Four Takeaways From the Vatican’s Document on Human Dignity

The document issued on Monday by the Vatican puts human dignity at the center of Catholic life, but in doing so, it broaches some of the most difficult and sensitive social issues, those that Pope Francis has spent his papacy avoiding.

On Monday, though, his church leaned hard into them in the document, called “Infinite Dignity.” It argued that the exploitation of the poor, the outcast and the vulnerable amounted to an erosion of human dignity. But it was the restating of the church’s rejection of abortion, the death penalty and euthanasia, and especially gender fluidity, transition surgery and surrogacy, that church liberals worried would be used as ammunition by the right.

Here are four takeaways.

The pope’s inclusivity has limits.

Pope Francis’ inclusive message, which has included allowing L.G.B.T.Q. Catholics to receive blessings from priests and transgender people to be baptized and act as godparents, has a limit: Catholic doctrine.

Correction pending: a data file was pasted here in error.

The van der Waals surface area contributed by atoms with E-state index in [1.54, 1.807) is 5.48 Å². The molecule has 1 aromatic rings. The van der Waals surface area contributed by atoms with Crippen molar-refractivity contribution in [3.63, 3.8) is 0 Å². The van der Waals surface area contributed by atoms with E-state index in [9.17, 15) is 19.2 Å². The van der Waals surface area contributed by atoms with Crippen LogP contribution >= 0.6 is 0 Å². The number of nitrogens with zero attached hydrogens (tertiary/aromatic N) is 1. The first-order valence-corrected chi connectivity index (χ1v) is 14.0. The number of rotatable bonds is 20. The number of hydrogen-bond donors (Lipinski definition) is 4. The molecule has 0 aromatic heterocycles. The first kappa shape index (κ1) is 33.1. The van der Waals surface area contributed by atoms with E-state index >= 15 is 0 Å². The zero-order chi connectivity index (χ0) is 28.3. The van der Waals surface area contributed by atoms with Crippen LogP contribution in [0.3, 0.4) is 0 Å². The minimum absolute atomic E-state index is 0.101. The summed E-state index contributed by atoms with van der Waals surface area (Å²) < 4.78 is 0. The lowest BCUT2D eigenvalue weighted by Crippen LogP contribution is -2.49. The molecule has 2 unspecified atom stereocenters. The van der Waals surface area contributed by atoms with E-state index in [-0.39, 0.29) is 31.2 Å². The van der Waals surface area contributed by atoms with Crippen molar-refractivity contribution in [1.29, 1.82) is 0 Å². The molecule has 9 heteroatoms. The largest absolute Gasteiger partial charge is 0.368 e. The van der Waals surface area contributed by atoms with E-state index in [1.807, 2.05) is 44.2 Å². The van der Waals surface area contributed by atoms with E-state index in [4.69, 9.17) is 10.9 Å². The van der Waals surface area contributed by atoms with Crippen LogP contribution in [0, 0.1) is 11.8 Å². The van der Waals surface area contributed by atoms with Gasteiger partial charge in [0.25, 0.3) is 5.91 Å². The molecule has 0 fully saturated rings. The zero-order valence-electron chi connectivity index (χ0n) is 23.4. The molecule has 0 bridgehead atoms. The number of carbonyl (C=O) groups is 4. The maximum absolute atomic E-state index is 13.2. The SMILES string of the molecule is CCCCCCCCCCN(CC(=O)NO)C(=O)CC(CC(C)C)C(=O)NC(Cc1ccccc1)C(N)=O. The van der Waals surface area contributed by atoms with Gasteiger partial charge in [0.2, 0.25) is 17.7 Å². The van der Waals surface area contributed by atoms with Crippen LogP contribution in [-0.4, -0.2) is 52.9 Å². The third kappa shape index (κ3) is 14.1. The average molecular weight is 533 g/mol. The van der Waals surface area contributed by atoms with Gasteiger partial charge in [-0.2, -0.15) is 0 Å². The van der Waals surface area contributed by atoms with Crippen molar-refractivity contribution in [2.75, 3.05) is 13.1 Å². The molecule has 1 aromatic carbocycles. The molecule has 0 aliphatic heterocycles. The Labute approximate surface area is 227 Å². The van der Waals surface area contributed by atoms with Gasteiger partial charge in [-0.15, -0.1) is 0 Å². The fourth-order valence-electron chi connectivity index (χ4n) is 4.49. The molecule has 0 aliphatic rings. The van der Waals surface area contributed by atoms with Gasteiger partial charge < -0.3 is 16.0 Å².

The pope’s conservative critics have for a decade argued that his tendency to speak off the cuff and in overly welcoming ways toward L.G.B.T.Q. people, the divorced and remarried, along with others who sin in the church’s eyes, had sent the wrong signal.

But the document released on Monday, and remarks by Cardinal Víctor Manuel Fernández, the prefect of the Vatican department with oversight over doctrine, underlined that the pope’s message was just that — a signal that the church was more open to the world, but that the substance, what it considers immutable “truth,” remained the same.

That dissonance, though, between Francis’ style and his defense of Catholic doctrine was highlighted by the document, and for many supporters of great change within the church, it amounted to a declaration that they would not get what they want.

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